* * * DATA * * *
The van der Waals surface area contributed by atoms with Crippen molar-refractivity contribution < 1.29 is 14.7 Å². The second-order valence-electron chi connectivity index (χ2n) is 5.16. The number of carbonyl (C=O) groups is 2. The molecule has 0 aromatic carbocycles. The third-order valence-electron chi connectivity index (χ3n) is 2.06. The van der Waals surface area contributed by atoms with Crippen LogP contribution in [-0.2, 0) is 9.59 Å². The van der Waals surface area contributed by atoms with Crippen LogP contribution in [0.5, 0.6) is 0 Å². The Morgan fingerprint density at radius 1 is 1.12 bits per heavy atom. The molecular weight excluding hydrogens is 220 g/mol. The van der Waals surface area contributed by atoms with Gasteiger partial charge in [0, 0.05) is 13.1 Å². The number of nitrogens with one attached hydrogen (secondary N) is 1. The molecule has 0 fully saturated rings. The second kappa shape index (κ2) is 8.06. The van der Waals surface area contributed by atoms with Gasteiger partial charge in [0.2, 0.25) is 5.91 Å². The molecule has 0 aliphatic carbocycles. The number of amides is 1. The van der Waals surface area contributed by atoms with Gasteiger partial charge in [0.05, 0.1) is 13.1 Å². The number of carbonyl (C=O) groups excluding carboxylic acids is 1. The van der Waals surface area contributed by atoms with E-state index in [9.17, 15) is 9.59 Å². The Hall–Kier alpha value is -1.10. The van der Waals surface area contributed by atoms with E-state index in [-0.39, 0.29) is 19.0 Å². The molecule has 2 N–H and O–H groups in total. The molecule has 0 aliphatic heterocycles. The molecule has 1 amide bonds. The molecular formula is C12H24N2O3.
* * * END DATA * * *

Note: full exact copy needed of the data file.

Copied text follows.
The van der Waals surface area contributed by atoms with Crippen molar-refractivity contribution < 1.29 is 14.7 Å². The second-order valence-electron chi connectivity index (χ2n) is 5.16. The number of carbonyl (C=O) groups is 2. The molecule has 0 aromatic carbocycles. The third-order valence-electron chi connectivity index (χ3n) is 2.06. The van der Waals surface area contributed by atoms with Crippen LogP contribution in [-0.2, 0) is 9.59 Å². The van der Waals surface area contributed by atoms with Crippen LogP contribution in [0.5, 0.6) is 0 Å². The Morgan fingerprint density at radius 1 is 1.12 bits per heavy atom. The molecular weight excluding hydrogens is 220 g/mol. The van der Waals surface area contributed by atoms with Gasteiger partial charge in [0, 0.05) is 13.1 Å². The number of nitrogens with one attached hydrogen (secondary N) is 1. The molecule has 0 fully saturated rings. The second kappa shape index (κ2) is 8.06. The van der Waals surface area contributed by atoms with Gasteiger partial charge in [0.2, 0.25) is 5.91 Å². The molecule has 0 aliphatic carbocycles. The number of amides is 1. The van der Waals surface area contributed by atoms with Gasteiger partial charge in [0.05, 0.1) is 13.1 Å². The number of carbonyl (C=O) groups excluding carboxylic acids is 1. The van der Waals surface area contributed by atoms with E-state index in [9.17, 15) is 9.59 Å². The Hall–Kier alpha value is -1.10. The van der Waals surface area contributed by atoms with E-state index in [-0.39, 0.29) is 19.0 Å². The molecule has 2 N–H and O–H groups in total. The molecule has 0 aliphatic heterocycles. The molecule has 1 amide bonds. The molecular formula is C12H24N2O3.